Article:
Throw in another innovation, namely the clank mechanic, and you have a very fresh feeling game unlike any other in my collection. (I played Tyrants of the Underdark at Gen Con, and yes it has a similar feel, but Tyrants switches out the exploring mechanic for area control.) The clank threat on some of the cards really makes for some tough decisions as the clank box (and your own health meter) starts to fill up.
Although it has been done in other games, I also really appreciate that the publisher included two separate sides of the board with unique elements. The added replayability that comes with a wholly different board is a welcome bonus, and I look forward to the new expansion currently in the works, presumably another board based with water elements.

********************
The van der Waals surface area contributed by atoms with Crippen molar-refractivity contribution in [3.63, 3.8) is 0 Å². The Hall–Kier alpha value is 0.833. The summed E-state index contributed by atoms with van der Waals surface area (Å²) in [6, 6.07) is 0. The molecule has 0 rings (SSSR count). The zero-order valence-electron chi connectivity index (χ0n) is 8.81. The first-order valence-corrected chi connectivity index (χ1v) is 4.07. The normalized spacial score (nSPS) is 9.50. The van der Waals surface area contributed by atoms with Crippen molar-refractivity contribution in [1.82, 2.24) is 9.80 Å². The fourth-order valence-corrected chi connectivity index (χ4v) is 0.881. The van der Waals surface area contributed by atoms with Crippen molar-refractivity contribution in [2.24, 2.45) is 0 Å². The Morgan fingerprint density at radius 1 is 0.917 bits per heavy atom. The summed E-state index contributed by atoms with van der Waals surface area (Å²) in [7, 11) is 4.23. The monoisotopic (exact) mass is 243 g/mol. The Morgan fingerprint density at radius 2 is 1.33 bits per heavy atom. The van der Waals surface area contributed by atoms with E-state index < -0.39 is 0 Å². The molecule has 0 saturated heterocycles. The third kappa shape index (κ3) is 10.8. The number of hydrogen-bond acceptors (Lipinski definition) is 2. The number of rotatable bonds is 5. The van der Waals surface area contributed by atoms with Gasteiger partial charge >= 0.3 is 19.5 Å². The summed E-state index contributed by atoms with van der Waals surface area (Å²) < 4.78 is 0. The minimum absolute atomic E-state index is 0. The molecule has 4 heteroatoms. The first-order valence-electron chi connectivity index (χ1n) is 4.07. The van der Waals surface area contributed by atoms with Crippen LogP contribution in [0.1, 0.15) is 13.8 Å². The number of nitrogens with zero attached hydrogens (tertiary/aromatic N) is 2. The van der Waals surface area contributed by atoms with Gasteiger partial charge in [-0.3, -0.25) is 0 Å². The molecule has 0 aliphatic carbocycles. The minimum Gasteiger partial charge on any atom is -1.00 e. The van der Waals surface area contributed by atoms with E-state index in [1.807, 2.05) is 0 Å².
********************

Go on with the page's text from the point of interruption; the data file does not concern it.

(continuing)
The card board tokens are sturdy and colorful, and the board itself is well laid out with the cave system and treasure spots. The artwork is typical cartoony fantasy, but not in a schlocky sort of way. There is almost an element of 80s fantasy in the depictions, and I definitely appreciated the fact that the designer did not just copy some of the cards but instead there is a multitude of different cards that have slightly different abilities.
It is not as lavish as some of the recent productions we have seen, but there is certainly nothing to complain about in this production. I really like the addition of the wooden adventurer meeples and the wooden carved dragon rage token.
The cards are just okay from a production standpoint, but the artwork on the cards is perfect — a little cartoony / whimsical, with just the right gravitas for what is essentially a game more focused on fun than cut throat strategy.